The clinical category of the patient, in or outpatient, admitted to the intensive care unit (ICU) under treatment is crucial. However, over 60% of these trials barely indicated the hospitalization status of the trial population in their inclusion/exclusion criteria.
Most importantly, all the included trials used a different PACS definition. So, the researchers noted a considerable heterogeneity among the included trials in this aspect, and the reported primary outcomes were also often not standardized. Additionally, they did not refer to time zero, with around 66 clinical trials mentioning PACS patients as having a positive and then a negative COVID-19 test. It made it difficult to ascertain whether the patient trial population recovered from COVID-19 exhibited PACS symptoms.
The cohort size of almost three-fourths of the trials was under 100. Moreover, over one-third of the participants were open-label. Accordingly, several interventions reported in these trials likely yielded only preliminary evidence of the safety and effectiveness of the PACS treatment options. Additionally, these trials used subjective and patient-reported scales that increased the risk of outcome assessment bias.
To conclude, the study highlighted the issue of the need for proper diagnostic tests for PACS, which hindered the systematic identification of patients with PACS and the assembling of a control group. Remarkably, of the four international multi-center trials, two trials neither explicitly mentioned PACS nor defined a time reference. A clinical trial mentioned PACS patients but did not define a time reference.
Moreover, many registered trials needed to have more effectively defined their inclusion criteria. They did not indicate the acute phase of illness, which made it impossible to ascertain whether all the included patients were experiencing symptoms due to some other chronic/infectious diseases (e.g., post-intensive care syndrome) or PACS.
The healthcare demands of PACS patients will continue to rise. Thus, there is an urgent need for robust PACS treatment research with standardized outcome reporting adhering to WHO’s recommendations. Data from the current study could inform future PACS research for developing robust treatment options. Though repurposing existing treatments could work, for now, the focus should be on developing novel therapies, specifically targeting PACS pathophysiology. In this regard, International collaborations, such as the National Institutes of Health's RECOVER initiative for PACS, should be encouraged.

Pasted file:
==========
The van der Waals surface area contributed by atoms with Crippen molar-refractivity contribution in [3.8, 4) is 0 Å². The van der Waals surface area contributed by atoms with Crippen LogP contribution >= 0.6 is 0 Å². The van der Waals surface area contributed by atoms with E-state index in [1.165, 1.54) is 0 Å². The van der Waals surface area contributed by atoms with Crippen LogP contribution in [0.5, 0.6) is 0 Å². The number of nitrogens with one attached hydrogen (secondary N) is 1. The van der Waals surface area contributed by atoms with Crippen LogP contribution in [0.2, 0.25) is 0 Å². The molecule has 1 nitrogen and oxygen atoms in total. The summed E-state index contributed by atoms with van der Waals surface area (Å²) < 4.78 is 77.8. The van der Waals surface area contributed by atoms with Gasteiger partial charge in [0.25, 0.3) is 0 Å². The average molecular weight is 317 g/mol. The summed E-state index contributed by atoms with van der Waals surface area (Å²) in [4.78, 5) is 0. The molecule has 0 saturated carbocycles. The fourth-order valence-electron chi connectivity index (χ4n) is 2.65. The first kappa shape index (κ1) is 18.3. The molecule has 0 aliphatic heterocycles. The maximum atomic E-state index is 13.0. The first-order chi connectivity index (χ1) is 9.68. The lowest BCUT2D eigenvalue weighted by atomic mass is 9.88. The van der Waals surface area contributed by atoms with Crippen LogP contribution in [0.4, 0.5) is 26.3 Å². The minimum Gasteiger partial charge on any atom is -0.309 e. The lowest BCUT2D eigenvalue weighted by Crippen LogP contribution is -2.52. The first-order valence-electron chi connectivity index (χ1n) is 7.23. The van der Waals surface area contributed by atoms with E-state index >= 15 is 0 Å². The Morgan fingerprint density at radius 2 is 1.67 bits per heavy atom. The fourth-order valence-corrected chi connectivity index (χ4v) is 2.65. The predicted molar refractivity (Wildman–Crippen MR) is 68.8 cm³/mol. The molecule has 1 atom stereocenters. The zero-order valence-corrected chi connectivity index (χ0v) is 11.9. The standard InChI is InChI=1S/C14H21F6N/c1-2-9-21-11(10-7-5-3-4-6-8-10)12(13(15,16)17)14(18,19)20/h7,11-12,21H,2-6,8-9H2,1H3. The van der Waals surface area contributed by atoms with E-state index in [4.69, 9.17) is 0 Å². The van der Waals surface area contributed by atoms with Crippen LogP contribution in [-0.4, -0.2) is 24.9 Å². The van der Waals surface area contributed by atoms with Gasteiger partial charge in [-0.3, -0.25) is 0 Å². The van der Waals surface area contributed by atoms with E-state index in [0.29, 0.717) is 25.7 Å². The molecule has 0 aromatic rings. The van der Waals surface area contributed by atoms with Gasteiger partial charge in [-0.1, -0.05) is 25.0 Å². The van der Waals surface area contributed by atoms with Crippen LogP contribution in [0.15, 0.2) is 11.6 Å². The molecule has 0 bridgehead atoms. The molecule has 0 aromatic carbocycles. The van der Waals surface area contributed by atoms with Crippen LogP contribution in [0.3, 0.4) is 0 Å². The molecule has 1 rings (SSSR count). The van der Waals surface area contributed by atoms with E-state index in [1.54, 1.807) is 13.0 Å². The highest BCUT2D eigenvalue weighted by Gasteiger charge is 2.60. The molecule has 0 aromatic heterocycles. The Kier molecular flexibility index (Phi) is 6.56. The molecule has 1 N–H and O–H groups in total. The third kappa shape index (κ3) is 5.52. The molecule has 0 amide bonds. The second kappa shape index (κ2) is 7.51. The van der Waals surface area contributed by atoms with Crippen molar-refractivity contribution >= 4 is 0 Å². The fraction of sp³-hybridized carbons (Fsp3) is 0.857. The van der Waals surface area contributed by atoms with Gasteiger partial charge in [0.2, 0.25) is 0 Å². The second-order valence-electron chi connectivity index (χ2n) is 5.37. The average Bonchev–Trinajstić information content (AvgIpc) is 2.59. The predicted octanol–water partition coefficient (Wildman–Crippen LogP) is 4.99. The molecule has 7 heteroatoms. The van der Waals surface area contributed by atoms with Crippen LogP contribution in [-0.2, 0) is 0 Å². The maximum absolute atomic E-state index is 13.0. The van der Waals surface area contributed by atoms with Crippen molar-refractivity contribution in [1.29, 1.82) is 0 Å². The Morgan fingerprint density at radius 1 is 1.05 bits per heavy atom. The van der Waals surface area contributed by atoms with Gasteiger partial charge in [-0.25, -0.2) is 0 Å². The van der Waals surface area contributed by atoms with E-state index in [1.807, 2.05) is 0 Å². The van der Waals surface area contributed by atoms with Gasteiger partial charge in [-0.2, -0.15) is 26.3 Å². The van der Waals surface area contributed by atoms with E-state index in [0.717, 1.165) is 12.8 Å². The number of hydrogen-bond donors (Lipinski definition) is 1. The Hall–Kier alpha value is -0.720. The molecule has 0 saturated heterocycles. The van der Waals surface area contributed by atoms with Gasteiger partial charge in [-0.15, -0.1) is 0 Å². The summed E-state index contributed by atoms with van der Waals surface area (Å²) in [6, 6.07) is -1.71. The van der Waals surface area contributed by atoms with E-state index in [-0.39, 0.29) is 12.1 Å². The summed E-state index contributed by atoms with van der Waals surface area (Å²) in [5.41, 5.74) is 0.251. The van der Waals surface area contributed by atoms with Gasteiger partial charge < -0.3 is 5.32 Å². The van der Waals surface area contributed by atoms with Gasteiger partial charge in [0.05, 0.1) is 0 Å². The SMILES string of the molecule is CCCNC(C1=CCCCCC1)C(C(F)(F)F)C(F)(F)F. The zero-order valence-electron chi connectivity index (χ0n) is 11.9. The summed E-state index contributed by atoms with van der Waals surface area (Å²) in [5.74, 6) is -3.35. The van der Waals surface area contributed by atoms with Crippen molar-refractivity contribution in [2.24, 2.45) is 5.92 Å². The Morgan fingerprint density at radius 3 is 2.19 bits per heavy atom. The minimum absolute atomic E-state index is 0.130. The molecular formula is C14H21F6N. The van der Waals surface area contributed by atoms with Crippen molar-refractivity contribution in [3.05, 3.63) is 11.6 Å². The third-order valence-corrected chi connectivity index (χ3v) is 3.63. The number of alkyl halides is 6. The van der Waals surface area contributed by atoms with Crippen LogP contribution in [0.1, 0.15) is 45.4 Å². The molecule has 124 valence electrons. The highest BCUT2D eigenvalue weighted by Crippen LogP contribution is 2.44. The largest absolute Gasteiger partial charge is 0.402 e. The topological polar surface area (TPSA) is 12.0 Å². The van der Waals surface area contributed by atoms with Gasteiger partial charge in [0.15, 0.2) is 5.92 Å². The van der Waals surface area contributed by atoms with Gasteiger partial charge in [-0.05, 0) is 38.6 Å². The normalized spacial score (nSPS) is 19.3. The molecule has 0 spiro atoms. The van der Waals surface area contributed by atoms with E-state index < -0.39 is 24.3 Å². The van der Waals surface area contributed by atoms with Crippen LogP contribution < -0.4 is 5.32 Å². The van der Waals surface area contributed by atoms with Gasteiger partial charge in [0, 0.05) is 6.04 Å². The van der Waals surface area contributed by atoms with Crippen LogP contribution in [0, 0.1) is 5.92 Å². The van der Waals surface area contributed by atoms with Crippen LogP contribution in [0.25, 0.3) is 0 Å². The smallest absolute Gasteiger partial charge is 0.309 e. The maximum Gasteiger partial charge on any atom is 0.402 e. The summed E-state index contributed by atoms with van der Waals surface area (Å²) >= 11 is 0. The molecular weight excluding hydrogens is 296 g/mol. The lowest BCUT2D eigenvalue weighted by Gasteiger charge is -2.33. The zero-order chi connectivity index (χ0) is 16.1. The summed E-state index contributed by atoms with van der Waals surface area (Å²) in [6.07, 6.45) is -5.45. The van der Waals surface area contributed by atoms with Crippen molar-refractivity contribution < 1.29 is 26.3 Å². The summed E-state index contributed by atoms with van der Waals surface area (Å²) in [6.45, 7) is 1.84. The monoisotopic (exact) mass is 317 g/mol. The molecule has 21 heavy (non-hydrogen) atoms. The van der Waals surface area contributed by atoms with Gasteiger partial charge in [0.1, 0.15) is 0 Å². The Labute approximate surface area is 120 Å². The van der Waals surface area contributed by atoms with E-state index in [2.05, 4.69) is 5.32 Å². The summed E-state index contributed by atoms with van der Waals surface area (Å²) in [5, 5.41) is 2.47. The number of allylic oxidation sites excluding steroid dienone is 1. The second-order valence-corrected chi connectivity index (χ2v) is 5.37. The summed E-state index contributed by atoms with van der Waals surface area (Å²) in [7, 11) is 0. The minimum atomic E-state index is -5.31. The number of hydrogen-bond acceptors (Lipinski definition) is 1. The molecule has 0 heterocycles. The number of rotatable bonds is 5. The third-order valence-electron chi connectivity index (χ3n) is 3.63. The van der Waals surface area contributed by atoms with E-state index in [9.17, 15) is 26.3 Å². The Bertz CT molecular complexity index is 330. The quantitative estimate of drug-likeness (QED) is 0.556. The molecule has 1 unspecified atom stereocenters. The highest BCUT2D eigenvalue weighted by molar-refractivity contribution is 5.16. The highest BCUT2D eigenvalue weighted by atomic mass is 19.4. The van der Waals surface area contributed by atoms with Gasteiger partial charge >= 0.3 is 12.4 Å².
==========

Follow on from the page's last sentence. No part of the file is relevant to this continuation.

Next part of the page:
Furthermore, it is crucial to include trials investigating alternative medicine, which currently has low registration quality. The authors also advocated improving the quality of research protocols reporting and sharing them for public access. All these endeavors could greatly benefit all the handlers of clinical trial evidence, including PACS patients.
- Nader A. Fawzy, Bader Abou Shaar, RandM. Taha, Tarek Z. Arabi b, Belal N. Sabbah, Mohamad S. Alkodaymi, Osama A. Omrani, Tariq Makhzoum, Najwa E. Almahfoudh, Qasem A. Al-Hammad, Wed Hejazi, Yasin Obeidat, Naden Osman, Khaled M. Al-Kattan, Elie F. Berbari, Imad M. Tleyjeh. (2023). A Systematic Review of Trials Currently Investigating Therapeutic Modalities for Post-Acute COVID-19 Syndrome and Registered on World Health Organization International Clinical Trials Platform. Clinical Microbiology and Infection. doi: https://doi.org/10.1016/j.cmi.2023.01.007 https://www.clinicalmicrobiologyandinfection.com/article/S1198-743X(23)00009-5/fulltext